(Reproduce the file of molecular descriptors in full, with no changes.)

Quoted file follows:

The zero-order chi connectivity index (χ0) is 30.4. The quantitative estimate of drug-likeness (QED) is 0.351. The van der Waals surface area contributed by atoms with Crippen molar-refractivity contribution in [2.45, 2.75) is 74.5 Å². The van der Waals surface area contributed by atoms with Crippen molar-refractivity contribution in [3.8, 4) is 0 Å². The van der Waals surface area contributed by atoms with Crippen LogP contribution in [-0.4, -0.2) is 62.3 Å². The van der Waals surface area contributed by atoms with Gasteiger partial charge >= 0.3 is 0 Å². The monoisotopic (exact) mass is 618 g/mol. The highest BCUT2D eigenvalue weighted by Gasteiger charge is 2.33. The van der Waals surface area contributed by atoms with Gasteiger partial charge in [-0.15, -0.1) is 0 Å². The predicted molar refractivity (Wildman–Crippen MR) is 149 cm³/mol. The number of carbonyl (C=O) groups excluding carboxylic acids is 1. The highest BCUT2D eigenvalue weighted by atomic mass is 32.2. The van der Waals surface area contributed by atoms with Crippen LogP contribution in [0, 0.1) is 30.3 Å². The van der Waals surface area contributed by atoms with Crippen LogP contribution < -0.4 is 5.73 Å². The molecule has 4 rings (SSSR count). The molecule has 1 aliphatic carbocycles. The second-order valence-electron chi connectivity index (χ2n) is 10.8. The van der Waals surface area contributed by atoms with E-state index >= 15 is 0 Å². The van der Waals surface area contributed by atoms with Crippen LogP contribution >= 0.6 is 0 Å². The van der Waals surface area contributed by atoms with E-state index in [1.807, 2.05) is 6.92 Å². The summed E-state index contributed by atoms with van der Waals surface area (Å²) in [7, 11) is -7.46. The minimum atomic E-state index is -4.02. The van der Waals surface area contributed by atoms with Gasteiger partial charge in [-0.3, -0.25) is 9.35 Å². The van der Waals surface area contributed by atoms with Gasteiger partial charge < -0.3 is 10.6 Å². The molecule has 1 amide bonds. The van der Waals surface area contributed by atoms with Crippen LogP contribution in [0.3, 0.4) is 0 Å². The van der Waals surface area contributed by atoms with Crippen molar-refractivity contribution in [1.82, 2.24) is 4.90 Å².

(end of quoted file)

The zero-order chi connectivity index (χ0) is 30.4. The quantitative estimate of drug-likeness (QED) is 0.351. The van der Waals surface area contributed by atoms with Crippen molar-refractivity contribution in [2.45, 2.75) is 74.5 Å². The van der Waals surface area contributed by atoms with Crippen molar-refractivity contribution in [3.8, 4) is 0 Å². The van der Waals surface area contributed by atoms with Crippen LogP contribution in [-0.4, -0.2) is 62.3 Å². The van der Waals surface area contributed by atoms with Gasteiger partial charge >= 0.3 is 0 Å². The monoisotopic (exact) mass is 618 g/mol. The highest BCUT2D eigenvalue weighted by Gasteiger charge is 2.33. The van der Waals surface area contributed by atoms with Gasteiger partial charge in [-0.15, -0.1) is 0 Å². The predicted molar refractivity (Wildman–Crippen MR) is 149 cm³/mol. The number of carbonyl (C=O) groups excluding carboxylic acids is 1. The highest BCUT2D eigenvalue weighted by atomic mass is 32.2. The van der Waals surface area contributed by atoms with Crippen LogP contribution in [0, 0.1) is 30.3 Å². The van der Waals surface area contributed by atoms with Crippen LogP contribution < -0.4 is 5.73 Å². The molecule has 4 rings (SSSR count). The molecule has 1 aliphatic carbocycles. The second-order valence-electron chi connectivity index (χ2n) is 10.8. The van der Waals surface area contributed by atoms with E-state index >= 15 is 0 Å². The van der Waals surface area contributed by atoms with Crippen LogP contribution >= 0.6 is 0 Å². The van der Waals surface area contributed by atoms with E-state index in [1.807, 2.05) is 6.92 Å². The summed E-state index contributed by atoms with van der Waals surface area (Å²) in [7, 11) is -7.46. The minimum atomic E-state index is -4.02. The van der Waals surface area contributed by atoms with Gasteiger partial charge in [-0.3, -0.25) is 9.35 Å². The van der Waals surface area contributed by atoms with Gasteiger partial charge < -0.3 is 10.6 Å². The molecule has 1 amide bonds. The van der Waals surface area contributed by atoms with Crippen LogP contribution in [0.3, 0.4) is 0 Å². The van der Waals surface area contributed by atoms with Crippen molar-refractivity contribution in [1.82, 2.24) is 4.90 Å².